The British Film Institute has announced the line-up for their 2014 London Film Festival, throwing a spotlight on British film production this year and screening 248 films across London from the 8th-19th of October.
The festival will be opened by Morten Tyldum’s The Imitation Game, Benedict Cumberbatch’s latest cinematic outing which follows the story of Alan Turing, mathematician logician who cracked the Enigma code in World War II. Cumberbatch stars alongisde Keira Knightley, Matthew Goode, Mark Strong and Charles Dance. The Imitation Game will be screening next week at the Toronto International Film Festival, and screened last week at the Telluride Film Festival, where it was generally felt to be a festival crowd pleaser. According to LFF director Clare Stewart, the film “does cinematic justice to Alan Turing’s vision, determination and personal story as well as his enduring impact on British history and contemporary life”. Already on track for the Oscar race, its BFI LFF screening, which will also be its European premiere, could help cement a relatively early lead.
On a side note, the BFI LFF has seen some fairly prestigious opening night films over the years, with directors Jacques Demy, Jean Renoir, Eric Rohmer, Francois Truffaut, Akira Kuosawa, Bernado Bertolucci, Peter Weir, David Mamet, Peter Bogdanovich, Jane Campion, Kathryn Bigelow, David Cronenberg, Mike Leigh and a host of others kicking off the festival. Last year saw Oscar front-runners Captain Phillips and Saving Mr Banks open and close the festival respectively, boding well for The Imitation Game.
The festival will also feature other current festival circuit favourites such as Yann Demange’s ’71, a debut feature and Berlin standout that follows one English squaddie in Belfast during The Troubles, and Cannes favourite Foxcatcher from Bennett Miller, who will also be giving a talk at the festival. Audiences will also have the chance to see Berlin festival-topper and recent Sydney Film Festival favourite, Diao Yinan’s Black Coal, Thin Ice (you can read our review here and our interview with Yinan here) and Sundance’s Guantanamo Bay drama Camp X-Ray, which stars Kristen Stewart.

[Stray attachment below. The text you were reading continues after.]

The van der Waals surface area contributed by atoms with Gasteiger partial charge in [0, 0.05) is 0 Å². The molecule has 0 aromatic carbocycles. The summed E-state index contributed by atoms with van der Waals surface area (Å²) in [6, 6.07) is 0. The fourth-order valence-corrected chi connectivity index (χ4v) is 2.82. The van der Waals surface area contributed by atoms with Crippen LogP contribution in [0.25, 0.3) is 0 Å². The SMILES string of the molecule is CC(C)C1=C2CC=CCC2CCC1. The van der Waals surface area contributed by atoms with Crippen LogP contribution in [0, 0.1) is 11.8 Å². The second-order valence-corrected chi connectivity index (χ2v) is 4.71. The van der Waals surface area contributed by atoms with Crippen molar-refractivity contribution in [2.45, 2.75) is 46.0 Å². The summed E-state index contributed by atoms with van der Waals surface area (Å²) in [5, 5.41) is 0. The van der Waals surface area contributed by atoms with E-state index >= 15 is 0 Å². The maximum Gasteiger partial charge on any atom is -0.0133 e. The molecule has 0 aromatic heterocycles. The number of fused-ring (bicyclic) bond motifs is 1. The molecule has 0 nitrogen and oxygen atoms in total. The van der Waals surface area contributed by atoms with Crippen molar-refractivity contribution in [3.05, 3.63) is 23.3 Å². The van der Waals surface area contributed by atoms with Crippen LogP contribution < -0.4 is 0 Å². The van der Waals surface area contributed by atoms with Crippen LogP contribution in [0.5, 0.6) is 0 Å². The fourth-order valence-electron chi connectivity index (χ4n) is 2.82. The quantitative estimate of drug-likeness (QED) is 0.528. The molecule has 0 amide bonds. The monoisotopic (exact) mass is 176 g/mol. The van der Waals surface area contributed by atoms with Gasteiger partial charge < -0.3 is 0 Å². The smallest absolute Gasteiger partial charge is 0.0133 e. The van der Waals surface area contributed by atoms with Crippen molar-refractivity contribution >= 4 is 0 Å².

Australian films have a relatively strong showing, with Rolf de Heer’s latest, Charlie’s Country, which garnered a Best Actor prize for its lead David Gulpili at Cannes from the Un Certain Regard competition, screening alongside Kriv Stenders’ comedy-thriller Kill Me Three Times and Mark Hartley’s documentary about exploitation cinema and Cannon Film, Electric Boogaloo: The Wild, Untold Story of Cannon Films.
The festival also features some heavy crossover with TIFF, screening Michael Winterbottom’s The Face of an Angel, starring Daniel Brühl and Kate Beckinsale and opening this Saturday in Toronto. The London Film Festival will also feature Alan Rickman’s sophomore directing effort, A Little Chaos, TIFF’s closing night film starring Rickman himself, Kate Winslet, Stanley Tucci and Mattias Schoenaerts.
Festival-goers can also take advantage of the “Surprise Film”, a LFF tradition that has previously included The Grandmaster, Silver Linings Playbook and The Wrestler, masterclasses with industry heavyweights such as production designer Maria Djurkovic, director Frederick Wiseman and DreamWorks Chief Technology Officer Lincoln Wallen, who’ll speak to the art of animation. DreamsWorks itself has a significant presence at the festival, with illustrated talk “DreamWorks Animation: Taking Flight and Beyond” also programmed, exploring the animation history of the studio.
The full line-up of 248 films can be found here.